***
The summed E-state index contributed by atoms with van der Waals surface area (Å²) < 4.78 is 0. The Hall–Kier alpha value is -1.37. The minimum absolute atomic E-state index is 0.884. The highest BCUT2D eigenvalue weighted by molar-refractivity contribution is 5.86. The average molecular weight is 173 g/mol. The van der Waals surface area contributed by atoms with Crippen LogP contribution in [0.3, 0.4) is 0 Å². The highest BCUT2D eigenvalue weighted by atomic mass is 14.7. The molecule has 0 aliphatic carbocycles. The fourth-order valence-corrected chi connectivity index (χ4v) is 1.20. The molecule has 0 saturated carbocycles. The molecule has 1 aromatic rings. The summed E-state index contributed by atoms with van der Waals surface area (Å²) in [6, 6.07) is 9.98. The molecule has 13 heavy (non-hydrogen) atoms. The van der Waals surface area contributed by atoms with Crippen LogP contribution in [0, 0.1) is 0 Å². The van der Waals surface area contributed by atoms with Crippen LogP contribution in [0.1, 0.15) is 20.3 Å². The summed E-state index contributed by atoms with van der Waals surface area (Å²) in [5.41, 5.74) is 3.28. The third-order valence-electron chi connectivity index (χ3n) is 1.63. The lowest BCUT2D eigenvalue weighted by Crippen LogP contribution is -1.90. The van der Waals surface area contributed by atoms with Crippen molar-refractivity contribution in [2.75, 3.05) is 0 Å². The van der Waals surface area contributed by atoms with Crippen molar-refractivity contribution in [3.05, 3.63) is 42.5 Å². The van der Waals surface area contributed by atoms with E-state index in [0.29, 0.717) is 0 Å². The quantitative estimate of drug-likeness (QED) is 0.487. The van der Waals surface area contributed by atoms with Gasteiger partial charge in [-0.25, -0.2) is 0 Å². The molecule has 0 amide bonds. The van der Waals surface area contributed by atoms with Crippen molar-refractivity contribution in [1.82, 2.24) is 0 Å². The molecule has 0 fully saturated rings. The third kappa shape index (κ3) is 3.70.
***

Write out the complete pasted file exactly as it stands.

The summed E-state index contributed by atoms with van der Waals surface area (Å²) < 4.78 is 0. The Hall–Kier alpha value is -1.37. The minimum absolute atomic E-state index is 0.884. The highest BCUT2D eigenvalue weighted by molar-refractivity contribution is 5.86. The average molecular weight is 173 g/mol. The van der Waals surface area contributed by atoms with Crippen LogP contribution in [0.3, 0.4) is 0 Å². The highest BCUT2D eigenvalue weighted by atomic mass is 14.7. The molecule has 0 aliphatic carbocycles. The fourth-order valence-corrected chi connectivity index (χ4v) is 1.20. The molecule has 0 saturated carbocycles. The molecule has 1 aromatic rings. The summed E-state index contributed by atoms with van der Waals surface area (Å²) in [6, 6.07) is 9.98. The molecule has 13 heavy (non-hydrogen) atoms. The van der Waals surface area contributed by atoms with Crippen LogP contribution in [0, 0.1) is 0 Å². The van der Waals surface area contributed by atoms with Crippen LogP contribution in [0.1, 0.15) is 20.3 Å². The summed E-state index contributed by atoms with van der Waals surface area (Å²) in [5.41, 5.74) is 3.28. The third-order valence-electron chi connectivity index (χ3n) is 1.63. The lowest BCUT2D eigenvalue weighted by Crippen LogP contribution is -1.90. The van der Waals surface area contributed by atoms with Crippen molar-refractivity contribution in [2.75, 3.05) is 0 Å². The van der Waals surface area contributed by atoms with Crippen molar-refractivity contribution in [3.05, 3.63) is 42.5 Å². The van der Waals surface area contributed by atoms with E-state index in [0.29, 0.717) is 0 Å². The quantitative estimate of drug-likeness (QED) is 0.487. The van der Waals surface area contributed by atoms with Gasteiger partial charge in [-0.25, -0.2) is 0 Å². The molecule has 0 amide bonds. The van der Waals surface area contributed by atoms with Crippen molar-refractivity contribution in [1.82, 2.24) is 0 Å². The molecule has 0 fully saturated rings. The third kappa shape index (κ3) is 3.70.